Circulating Tumor Cells (CTCs): Detection Methods, Health Impact and Emerging Clinical Challenges

Paresh Chandra Ray (Editor)
Department of Chemistry and Biochemistry, Jackson State University, Jackson, MS, USA

Series: Biochemistry and Molecular Biology in the Post Genomic Era
BISAC: SCI007000



Volume 10

Issue 1

Volume 2

Volume 3

Special issue: Resilience in breaking the cycle of children’s environmental health disparities
Edited by I Leslie Rubin, Robert J Geller, Abby Mutic, Benjamin A Gitterman, Nathan Mutic, Wayne Garfinkel, Claire D Coles, Kurt Martinuzzi, and Joav Merrick


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Circulating tumor cells (CTCs) are the seeds for cancer metastases development, which is responsible for >90% of cancer-related deaths. Accurate quantification of CTCs in human fluids could be an invaluable tool for understanding cancer prognosis, delivering personalized medicine to prevent metastasis and finding cancer therapy effectiveness. Although CTCs were first discovered more than 200 years ago, until now it has been a nightmare for clinical practitioners to capture and diagnose CTCs in clinical settings. Our society needs rapid, sensitive, and reliable assays to identify the CTCs from blood in order to help save millions of lives.

Due to the phenotypic EMT transition, CTCs are undetected for more than one-third of metastatic breast cancer patients in clinics. To tackle the above challenges, the first volume in Circulating Tumor Cells (CTCs): Detection Methods, Health Impact and Emerging Clinical Challenges discusses recent developments of different technologies, which have the capability to target and elucidate the phenotype heterogenity of CTCS. It contains seven chapters written by world leaders in this area, covering basic science to possible device design which can have beneficial applications in society.

This book is unique in its design and content, providing an in-depth analysis to elucidate biological mechanisms of cancer disease progression, CTC detection challenges, possible health effects and the latest research on evolving technologies which have the capability to tackle the above challenges. It describes the broad range of coverage on understanding CTCs biology from early predictors of the metastatic spread of cancer, new promising technology for CTC separation and detection in clinical environment and monitoring therapy efficacy via finding the heterogeneous nature of CTCs.

(Imprint: Nova Biomedical)

pp. vii-ix

Chapter 1
Circulating Tumor Cells: Isolation, Expansion, Characterization and Translation to Clinic
(Arutha Kulasinghe, Henri Schmidt, Chamindie Punyadeera*, The School of Biomedical Sciences, Institute of Health and Biomedical Innovations, Queensland University of Technology, Kelvin Grove, Australia)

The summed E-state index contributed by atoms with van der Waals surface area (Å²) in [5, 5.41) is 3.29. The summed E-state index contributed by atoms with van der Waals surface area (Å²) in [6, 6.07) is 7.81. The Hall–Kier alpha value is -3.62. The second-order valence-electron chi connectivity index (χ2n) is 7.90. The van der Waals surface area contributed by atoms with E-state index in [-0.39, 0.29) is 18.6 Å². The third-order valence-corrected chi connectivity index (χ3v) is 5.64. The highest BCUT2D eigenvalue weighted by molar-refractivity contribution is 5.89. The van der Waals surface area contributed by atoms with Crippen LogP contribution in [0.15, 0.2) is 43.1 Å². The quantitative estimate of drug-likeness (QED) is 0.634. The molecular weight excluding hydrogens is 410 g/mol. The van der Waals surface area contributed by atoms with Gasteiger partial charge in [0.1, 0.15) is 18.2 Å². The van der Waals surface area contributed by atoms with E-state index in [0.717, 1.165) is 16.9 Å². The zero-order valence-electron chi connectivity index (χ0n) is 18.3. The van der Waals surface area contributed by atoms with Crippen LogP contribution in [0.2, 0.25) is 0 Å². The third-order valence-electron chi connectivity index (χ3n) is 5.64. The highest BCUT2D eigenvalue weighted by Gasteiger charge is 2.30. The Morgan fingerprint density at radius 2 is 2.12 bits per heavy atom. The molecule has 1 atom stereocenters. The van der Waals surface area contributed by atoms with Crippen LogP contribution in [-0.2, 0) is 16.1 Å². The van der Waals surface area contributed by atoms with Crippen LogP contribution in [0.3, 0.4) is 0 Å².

pp. 1-18

Chapter 2
Separation and Imaging of Circulating Tumor Cells Using Hybrid Graphene Oxide Based Nanotechnology
(Sudarson Sekhar Sinha, Aruna Vangara, Avijit Pramanik, Suhash Reddy Chavva, Yongliang Shi, Stacy Jones, Jasmine Burrell, Craig Hawker and Paresh C Ray, Department of Chemistry and Biochemistry, Jackson State University, Jackson, Mississippi, USA, and others)
pp. 19-46

Chapter 3
Capture and Detection of Circulating Tumor Cells with Magnetic-Plasmonic Hybrid Nanoparticles
(Saheel Bhana and Xiaohua Huang, Department of Chemistry, University of Memphis, Memphis, TN, USA)
pp. 47-64

Chapter 4
Implications of Nanotechnology for CD13 Receptor Based Tumor Targeting
(Madhu Gupta, Vikas Sharma, Shri Rawatpura Sarkar institute of Pharmacy, Datia, M.P., India)
pp. 65-88

Chapter 5
Marker-Free Isolation of CTCs using Microfabricated Platforms
(Florina Silvia Iliescu, Igor Cima, Doina Dumitrescu-Ionescu and Ciprian Iliescu, Republic Polytechnic Singapore, Institute of Bioengineering and Nanotechnology and Singapore and University of Medicine and Pharmacy, Bucharest, Romania, and others)
pp. 89-118

Chapter 6
Circulating Tumor Cells in Early Breast Cancer: Recent Advances in our Understanding of Minimal Residual Disease
(Malgorzata Banys-Paluchowski, Natalia Krawczyk, Tanja Fehm, Department of Gynecology and Obstetrics, Heinrich-Heine University Duesseldorf, Moorenstr, Duesseldorf, Germany, and others)
pp. 119-130

Chapter 7
Liposome Nanovehicles for Tumor Cell Diagnosis and Treatment
(R. A. Crouch and P. C. Ray, Department of Chemistry and Biochemistry, Jackson State University, Jackson, MS, USA)
pp. 131-160

About the Editor
pp. 161

pp. 163-171

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